Oh, of course, food. There is a huge difference in the way that (it is prepared) and the amount, the portions are a huge difference. Because my first two years, I think I was on the meal plan, so on campus you can subscribe to a meal plan and you can go eat at any cafeteria. I remember all-you-can eat; there was a large amount of food. So, it is very different from what I came from. I mentioned earlier the language, how frequent you start a conversation, whether you are comfortable enough to start a conversation with a person. Also, I realized that in this country because maybe it is in college, also, you can always challenge a professor, even though he is your professor. You can challenge him or you can challenge a teaching assistant. And I feel that is very different in the culture because in the Asian culture, you always show respect, you don’t really openly challenge (those) who are older than you, or those who are supposed to be senior than you. So, that was a different aspect.
8:53 Naomi: In the transition from New York to Oregon, was there any new difficulties that arise?
Oh, it was probably much better, because after New York, I went back to Hong Kong to work. And then, it was more like in your experiences, you already know the place, you know that country, plus, my work required me to travel a lot. So, I was able to travel back and forth to the US and Asia all the time. So, coming back, it’s not that difficult. But, again, Oregon is much quieter place. People always question me, “how can you tolerate the suburban Oregon, it is so quiet, there is no night life or anything?” And they will question, “why don’t you just live downtown, like Portland downtown, city center, (in) an apartment.” I guess the difference is coming back is that I am no longer… I was single coming back, but within a year or two, I got married. And my life was different. You know I have a family, so it is different from when you are single; the things that you are looking for are different. So, living in suburban in Oregon, it’s not that bad. It’s more comfortable. If you ask me to go downtown, I would probably be a little more careful, but like in Beaverton and Hillsboro, it just feels like it is fine, that is the way it is.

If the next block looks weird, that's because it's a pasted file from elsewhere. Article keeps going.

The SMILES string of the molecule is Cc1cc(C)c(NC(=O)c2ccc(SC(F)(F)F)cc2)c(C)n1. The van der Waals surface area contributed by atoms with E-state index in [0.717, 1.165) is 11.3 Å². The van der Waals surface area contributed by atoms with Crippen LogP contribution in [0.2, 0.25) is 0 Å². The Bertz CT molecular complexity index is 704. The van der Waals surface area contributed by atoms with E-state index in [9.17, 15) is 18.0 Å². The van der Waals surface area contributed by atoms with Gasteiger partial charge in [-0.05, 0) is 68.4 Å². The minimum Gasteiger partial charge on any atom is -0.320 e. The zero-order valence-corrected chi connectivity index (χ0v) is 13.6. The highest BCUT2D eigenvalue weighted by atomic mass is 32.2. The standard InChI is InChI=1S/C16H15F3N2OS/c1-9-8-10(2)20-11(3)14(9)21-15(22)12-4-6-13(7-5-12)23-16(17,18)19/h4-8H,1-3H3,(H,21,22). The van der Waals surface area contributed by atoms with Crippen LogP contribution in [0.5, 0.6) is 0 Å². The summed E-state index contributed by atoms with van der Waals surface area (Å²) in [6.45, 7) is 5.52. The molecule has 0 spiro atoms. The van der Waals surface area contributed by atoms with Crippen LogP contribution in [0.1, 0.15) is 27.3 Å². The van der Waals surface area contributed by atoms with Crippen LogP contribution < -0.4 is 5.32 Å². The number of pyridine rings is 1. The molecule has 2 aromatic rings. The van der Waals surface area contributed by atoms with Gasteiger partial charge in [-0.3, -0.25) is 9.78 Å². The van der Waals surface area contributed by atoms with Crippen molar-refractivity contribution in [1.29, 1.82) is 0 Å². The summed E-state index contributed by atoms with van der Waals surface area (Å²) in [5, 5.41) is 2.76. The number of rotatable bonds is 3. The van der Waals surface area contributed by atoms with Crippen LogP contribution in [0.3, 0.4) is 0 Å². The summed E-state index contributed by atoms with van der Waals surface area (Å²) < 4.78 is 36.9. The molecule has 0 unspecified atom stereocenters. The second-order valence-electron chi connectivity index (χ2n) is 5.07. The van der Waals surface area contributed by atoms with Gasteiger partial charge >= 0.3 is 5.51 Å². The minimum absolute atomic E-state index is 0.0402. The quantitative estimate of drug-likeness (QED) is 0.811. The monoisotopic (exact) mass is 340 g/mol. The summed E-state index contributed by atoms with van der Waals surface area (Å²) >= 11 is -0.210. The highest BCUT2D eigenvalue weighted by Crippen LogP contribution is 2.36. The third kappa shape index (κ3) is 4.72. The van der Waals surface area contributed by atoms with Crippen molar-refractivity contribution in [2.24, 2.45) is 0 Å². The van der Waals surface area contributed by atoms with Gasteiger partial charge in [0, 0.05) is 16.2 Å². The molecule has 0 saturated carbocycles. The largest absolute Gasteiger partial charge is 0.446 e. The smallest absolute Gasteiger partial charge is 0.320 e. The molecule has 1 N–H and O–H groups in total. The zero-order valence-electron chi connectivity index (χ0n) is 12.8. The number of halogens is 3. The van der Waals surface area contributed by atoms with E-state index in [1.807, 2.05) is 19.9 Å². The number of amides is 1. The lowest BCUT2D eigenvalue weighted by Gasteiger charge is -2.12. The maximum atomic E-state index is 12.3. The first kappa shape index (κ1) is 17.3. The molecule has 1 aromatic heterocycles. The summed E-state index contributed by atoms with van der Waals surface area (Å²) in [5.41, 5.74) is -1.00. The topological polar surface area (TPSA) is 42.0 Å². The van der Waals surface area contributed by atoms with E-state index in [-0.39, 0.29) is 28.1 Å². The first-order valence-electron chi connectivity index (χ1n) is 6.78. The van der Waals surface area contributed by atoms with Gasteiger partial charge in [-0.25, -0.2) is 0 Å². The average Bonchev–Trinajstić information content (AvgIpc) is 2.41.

10:40 Naomi: So, when you went back to Hong Kong for the first time, what was that like?
Oh, that’s a good question. I remember that experience very well because Hong Kong is very small, so everybody (is) living in high rises. I remember the first day, the first time I ran into the elevator, so naturally because the years that I was here, naturally, I would say hello to people. But, there’s not many responses. I didn’t realize that. Oh, yeah that’s right, people are not usually that friendly in the city. I guess in New York, I feel the same thing, people are not usually that friendly in the city. So, okay, I just realized that. And also in Hong Kong, the apartments are very close. They always have a gate in front of the door, so we have multiple locks. In many cities, it is like that. I forgot about that, after five years over here, even though I went back several times. Oh yes, that is the way it is. But, I remember those two things very well because they were talking about reentry shock – when you move to a place, it is cultural shock. When you move back, there could be certain adjustments also. It doesn’t mean that we don’t make friendships over there, but the friendships are closer and probably deeper, but you don’t extend your friendship to everybody that you don’t know… if they are just strangers.